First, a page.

The Emergence of Noopolitik: Toward An American Information Strategy

By John Arquilla; David Ronfeldt | Go to book overview

Chapter Three
EMERGENCE OF NOOPOLITIK

GRAND STRATEGIC SHIFTS AT THE TURN OF THE
CENTURY

The end of the Cold War has brought two major shifts that appeal to grand strategists. The first concerns political and military dynamics. The bipolar international system has expired, and the world appears to be returning to a loose, multipolar, balance-of-power system, with possibilities for U.S. dominance in key military areas. Since this shift is largely about interstate relations, it arouses the theorists and practitioners of realpolitik. The second shift is mainly economic: the enormous growth of liberal market systems woven together in global trade and investment webs. This shift began long before the Cold War ended and is now ascendant. Its dynamics appeal especially to the liberal-internationalist or global-interdependence schools of strategy, whose proponents argue, contrary to realists and neorealists, that statist dynamics matter less than in the past, and that the prospects for peace depend on multilateral cooperation through international regimes that transcend the state.

The result of these shifts is not only a changing world, but also a continuing interplay between America's two main schools of grand strategy: realpolitik and liberal internationalism.1 Meanwhile, a

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1
Informative manifestations of this appear in the Spring 1998 issue of Foreign Policy, whose cover theme is “Frontiers of Knowledge: The State of the Art in World Affairs,” and in the Autumn 1998 issue of International Organization, whose theme is “Exploration and Contestation in the Study of World Politics.” While these (and other) journals emphasize the interplay between the academic schools of realism and liberalism, they have also, in just the past few years, begun addressing the emergence of a third school known as constructivism (or social constructivism). It holds that ideational factors—e.g., social identities, and norms—determine the nature of international reality, as much as do material factors. Thus, the concepts behind constructivism are much like those behind our notion of noopolitik. However, we do not discuss constructivism in this study, mainly because, unlike realism and liberal internationalism, this new academic school does not yet figure in the worlds of policy analysis. For good overviews of constructivism, see Ruggie (1998), and Hopf (1998).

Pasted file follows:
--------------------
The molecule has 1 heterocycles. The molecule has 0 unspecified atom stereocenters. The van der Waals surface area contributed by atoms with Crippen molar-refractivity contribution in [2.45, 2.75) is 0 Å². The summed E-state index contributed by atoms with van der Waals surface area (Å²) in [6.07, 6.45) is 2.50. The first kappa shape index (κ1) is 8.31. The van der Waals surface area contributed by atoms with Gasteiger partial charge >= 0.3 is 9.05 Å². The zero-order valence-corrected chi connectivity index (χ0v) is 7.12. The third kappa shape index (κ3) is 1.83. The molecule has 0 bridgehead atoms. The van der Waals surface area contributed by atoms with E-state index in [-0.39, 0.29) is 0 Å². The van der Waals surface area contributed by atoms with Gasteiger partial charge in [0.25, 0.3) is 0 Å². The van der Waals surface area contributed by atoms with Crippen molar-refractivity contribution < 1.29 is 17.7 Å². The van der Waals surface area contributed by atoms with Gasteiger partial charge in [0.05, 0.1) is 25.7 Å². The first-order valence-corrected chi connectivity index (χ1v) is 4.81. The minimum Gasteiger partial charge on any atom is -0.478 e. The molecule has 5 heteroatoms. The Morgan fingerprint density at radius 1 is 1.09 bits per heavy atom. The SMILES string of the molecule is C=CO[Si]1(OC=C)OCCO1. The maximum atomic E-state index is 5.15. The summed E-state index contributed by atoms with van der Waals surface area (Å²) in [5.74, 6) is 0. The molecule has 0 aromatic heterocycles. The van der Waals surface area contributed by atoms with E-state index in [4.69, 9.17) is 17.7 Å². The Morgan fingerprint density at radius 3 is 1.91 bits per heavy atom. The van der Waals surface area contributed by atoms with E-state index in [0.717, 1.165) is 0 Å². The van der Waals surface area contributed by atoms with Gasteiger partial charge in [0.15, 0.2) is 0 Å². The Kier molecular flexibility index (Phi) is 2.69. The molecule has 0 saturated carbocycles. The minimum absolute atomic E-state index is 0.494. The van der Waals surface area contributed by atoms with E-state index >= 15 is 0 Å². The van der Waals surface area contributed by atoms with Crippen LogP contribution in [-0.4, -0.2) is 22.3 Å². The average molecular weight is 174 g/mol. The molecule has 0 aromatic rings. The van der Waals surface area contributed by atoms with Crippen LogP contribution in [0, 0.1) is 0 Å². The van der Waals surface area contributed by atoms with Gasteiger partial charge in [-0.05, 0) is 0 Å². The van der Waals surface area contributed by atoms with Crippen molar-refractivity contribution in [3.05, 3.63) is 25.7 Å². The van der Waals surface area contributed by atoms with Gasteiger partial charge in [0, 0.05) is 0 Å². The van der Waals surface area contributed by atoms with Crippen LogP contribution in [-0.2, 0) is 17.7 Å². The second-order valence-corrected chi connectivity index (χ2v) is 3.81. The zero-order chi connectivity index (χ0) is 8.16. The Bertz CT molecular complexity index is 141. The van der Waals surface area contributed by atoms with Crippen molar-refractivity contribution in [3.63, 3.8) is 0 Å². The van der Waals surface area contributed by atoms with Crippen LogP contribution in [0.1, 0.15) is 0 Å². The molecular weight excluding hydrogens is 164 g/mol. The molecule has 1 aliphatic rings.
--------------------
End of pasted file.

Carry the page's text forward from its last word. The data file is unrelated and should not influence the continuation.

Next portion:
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The Emergence of Noopolitik: Toward An American Information Strategy
Table of contents

Table of contents

  • Title Page *
  • Preface iii
  • Contents v
  • Figure vii
  • Tables vii
  • Summary ix
  • Acknowledgments xiii
  • Chapter One - Whither “Information Strategy”? 1
  • Chapter Two - Recognition of the Noosphere 7
  • Chapter Three - Emergence of Noopolitik 27
  • Chapter Four - International Cooperation and Conflict 55
  • Chapter Five - Moving Ahead 71
  • Bibliography 77
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